It was a bit before Thanksgiving that Ira finally caught a glimpse of a faint light at the end of the tunnel; he received word from KMS that his digital dash and ECM were being shipped out to him, something Ira was very thankful for, indeed. Reinvigorated by the first real sign of life for the project – a working digital dash – Ira forged ahead toward a newly tangible goal: the car’s first start.
Over the next month, Ira worked feverishly on finishing the exhaust, including a custom crossover section…that is, until the fever caught up to him.
On a cold December weekend in New York, Ira finally met an obstacle he couldn’t overcome with any combination of wits or workshop tools: a bad bout of pneumonia. However, when most of us would rather curl up and patiently await death, Ira was as determined as ever not to lose time. Laid up in bed with a 7 position switch he had secured from a wrecked Porsche Carrera and a multimeter, Ira successfully deciphered the hundreds of permutations and combinations needed to power the hot rod’s lights and hazard signals. Meanwhile, Michael Reinhart – an accountant with a particular gift for welding stainless steel – worked with Ira to transform a set of Active Autowerke test pipes, racing cats, and racing mufflers into a highly tailored fit for the Factory Five chassis.
No more than 2 weeks later, Ira was back at it. He put in more than 24 straight hours into buttoning up the fuel system plumbing and mounting the transmission cooler and final section of his true dual exhaust, which now exited just prior to the rear wheels.
Finally, it was time to turn his attention to what would become the flagship jewel in the crown of badassery that had defined this project from the very beginning. The piping that lead from the outlet of the supercharger to the inlet of the intercooler would be on uninhibited display once the car was complete, and Ira refused to compromise on how essential the design of the piece was to its overall aesthetic. Well aware of Karl’s warnings about cooling the motor, its performance would also have to be up to par. Fortunately, the final product is as beautiful as it is functional; Ira and Mike the accountant spent an afternoon mocking up mandrel-bent 2.5 and 3-inch piping into an appropriate charge pipe for the Active Autowerke Stage 2 Supercharger system which both fit the hot rod, and allowed for plenty of clearance on either side to account for suspension and engine flex.
With much of the major fabrication work complete, Ira was able to switch to his mechanic hat, beginning to tighten and torque down the engine from bottom to top. He installed the necessary gaskets and Bosch “Big Green” injectors supplied by Active Autowerke, and began working on the wiring harness, coaxing the digital dash to play nice with the fuel pressure regulator, lines, and aforementioned secondary air pump.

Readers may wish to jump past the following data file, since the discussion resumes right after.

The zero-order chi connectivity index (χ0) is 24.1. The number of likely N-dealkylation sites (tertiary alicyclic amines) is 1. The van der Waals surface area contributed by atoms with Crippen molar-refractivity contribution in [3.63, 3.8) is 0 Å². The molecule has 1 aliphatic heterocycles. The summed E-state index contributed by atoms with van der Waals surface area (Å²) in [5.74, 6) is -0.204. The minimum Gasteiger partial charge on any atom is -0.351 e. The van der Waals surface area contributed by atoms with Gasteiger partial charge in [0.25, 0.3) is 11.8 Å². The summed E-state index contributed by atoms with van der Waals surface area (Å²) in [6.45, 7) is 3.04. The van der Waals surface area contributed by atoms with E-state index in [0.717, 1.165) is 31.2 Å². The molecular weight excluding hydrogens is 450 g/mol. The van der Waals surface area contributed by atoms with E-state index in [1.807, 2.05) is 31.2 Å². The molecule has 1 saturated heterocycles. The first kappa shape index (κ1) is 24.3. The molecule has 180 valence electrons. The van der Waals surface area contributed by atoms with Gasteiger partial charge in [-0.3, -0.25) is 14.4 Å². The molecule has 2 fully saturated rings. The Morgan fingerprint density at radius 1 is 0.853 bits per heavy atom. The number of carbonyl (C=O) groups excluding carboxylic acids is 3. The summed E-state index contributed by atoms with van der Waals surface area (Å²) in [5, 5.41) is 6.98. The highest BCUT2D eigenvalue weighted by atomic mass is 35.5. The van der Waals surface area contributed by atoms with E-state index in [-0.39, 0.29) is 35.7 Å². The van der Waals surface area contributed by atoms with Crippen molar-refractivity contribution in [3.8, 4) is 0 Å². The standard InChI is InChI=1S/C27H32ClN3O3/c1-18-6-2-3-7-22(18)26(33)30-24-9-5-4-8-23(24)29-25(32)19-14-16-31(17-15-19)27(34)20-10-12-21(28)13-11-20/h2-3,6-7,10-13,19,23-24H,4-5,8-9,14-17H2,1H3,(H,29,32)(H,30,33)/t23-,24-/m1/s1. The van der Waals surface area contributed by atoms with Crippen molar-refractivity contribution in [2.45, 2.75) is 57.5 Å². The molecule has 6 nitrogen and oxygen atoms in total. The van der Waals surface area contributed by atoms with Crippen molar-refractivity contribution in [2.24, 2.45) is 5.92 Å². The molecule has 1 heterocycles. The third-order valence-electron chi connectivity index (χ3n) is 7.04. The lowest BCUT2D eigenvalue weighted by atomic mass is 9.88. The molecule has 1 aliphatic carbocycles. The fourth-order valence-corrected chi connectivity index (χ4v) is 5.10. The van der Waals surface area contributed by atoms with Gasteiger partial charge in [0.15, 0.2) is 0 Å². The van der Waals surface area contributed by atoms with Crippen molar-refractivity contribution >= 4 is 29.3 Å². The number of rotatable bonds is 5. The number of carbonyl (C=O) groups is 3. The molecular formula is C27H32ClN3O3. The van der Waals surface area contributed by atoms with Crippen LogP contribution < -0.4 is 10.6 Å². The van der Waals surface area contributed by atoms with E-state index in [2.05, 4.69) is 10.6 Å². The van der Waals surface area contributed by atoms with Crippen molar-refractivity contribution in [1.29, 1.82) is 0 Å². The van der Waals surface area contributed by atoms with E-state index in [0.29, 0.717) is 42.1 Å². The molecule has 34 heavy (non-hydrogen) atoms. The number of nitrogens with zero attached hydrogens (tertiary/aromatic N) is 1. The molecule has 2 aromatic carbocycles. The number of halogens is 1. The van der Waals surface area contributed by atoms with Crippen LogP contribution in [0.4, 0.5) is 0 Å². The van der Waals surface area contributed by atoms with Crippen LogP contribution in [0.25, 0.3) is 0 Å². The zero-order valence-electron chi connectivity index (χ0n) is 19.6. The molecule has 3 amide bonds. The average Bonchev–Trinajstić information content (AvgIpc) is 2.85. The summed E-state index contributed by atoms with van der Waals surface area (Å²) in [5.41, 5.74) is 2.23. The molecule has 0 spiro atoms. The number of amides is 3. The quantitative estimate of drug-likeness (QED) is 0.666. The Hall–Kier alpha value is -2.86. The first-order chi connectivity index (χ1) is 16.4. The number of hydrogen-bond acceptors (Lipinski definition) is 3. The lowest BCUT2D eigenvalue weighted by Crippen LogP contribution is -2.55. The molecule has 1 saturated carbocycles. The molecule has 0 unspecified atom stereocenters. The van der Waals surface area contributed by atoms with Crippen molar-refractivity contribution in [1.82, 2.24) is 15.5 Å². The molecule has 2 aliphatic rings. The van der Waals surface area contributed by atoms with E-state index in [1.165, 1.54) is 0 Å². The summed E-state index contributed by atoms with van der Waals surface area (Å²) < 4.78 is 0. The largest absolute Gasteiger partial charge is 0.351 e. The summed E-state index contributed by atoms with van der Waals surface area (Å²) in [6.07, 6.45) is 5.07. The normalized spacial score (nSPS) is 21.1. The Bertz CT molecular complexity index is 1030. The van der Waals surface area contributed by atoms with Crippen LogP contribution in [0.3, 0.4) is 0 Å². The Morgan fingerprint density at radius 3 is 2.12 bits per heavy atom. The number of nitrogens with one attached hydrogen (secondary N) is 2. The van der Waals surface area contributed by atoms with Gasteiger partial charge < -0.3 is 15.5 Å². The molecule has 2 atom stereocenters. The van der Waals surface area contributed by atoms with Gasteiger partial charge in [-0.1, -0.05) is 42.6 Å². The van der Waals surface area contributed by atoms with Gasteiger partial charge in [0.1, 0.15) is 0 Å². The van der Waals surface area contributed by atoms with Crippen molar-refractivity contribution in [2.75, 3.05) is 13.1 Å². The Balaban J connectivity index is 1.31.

As 2015 dawned, Ira was making steady progress toward that elusive first start. After discovering that his fuel rails were destroyed by the shop he had entrusted them to, he fired up his Bridgeport milling machine and set to work customizing a pair of raw extrusions from Aeromotive.
By the time Martin Luther King Jr. weekend arrived, Ira was ready. At 4:30 in the morning, Ira staked his spot inside the garage and set up a TeamViewer meeting with his accomplices over at KMS, who remotely controlled the requisite software loaded into his laptop, which was connected to the SQ6M by Ethernet cable. The moment they had all been waiting for was finally upon them. Ira prompted the ignition, crossing his fingers that it would fire to life.
After a quick diagnosis from KMS, it was discovered that the ECU was reading a full-throttle position when it should have been zero. Ira discovered that the unmarked blade had been installed backwards – a quick fix. The team settled in to try again.
More troubleshooting. After a quick check for any potential witnesses, Ira murdered his old multimeter in cold blood. A quick 8 AM trip to NAPA resulted in a newer, more cooperative unit. The new unit proved there was insufficient voltage being delivered to the injectors and coils. After installing a temporary jump line, it was time for the third attempt.
It turned out that the Cosworth ECU shuts down power to the coils during crank in the event that voltage drops below 11. The BMW donor’s battery was only pushing 10.8. With a jump from his trusty daily driver, Ira and the boys from KMS were suddenly confronted with this:
It was real! It was alive! It was…
…far from complete. However, Ira had crossed a threshold – one that he had been dreaming of for 15 months. Now all that was left, was to make it look pretty. Perhaps a certain young Cover Girl has some free time with which to offer her input.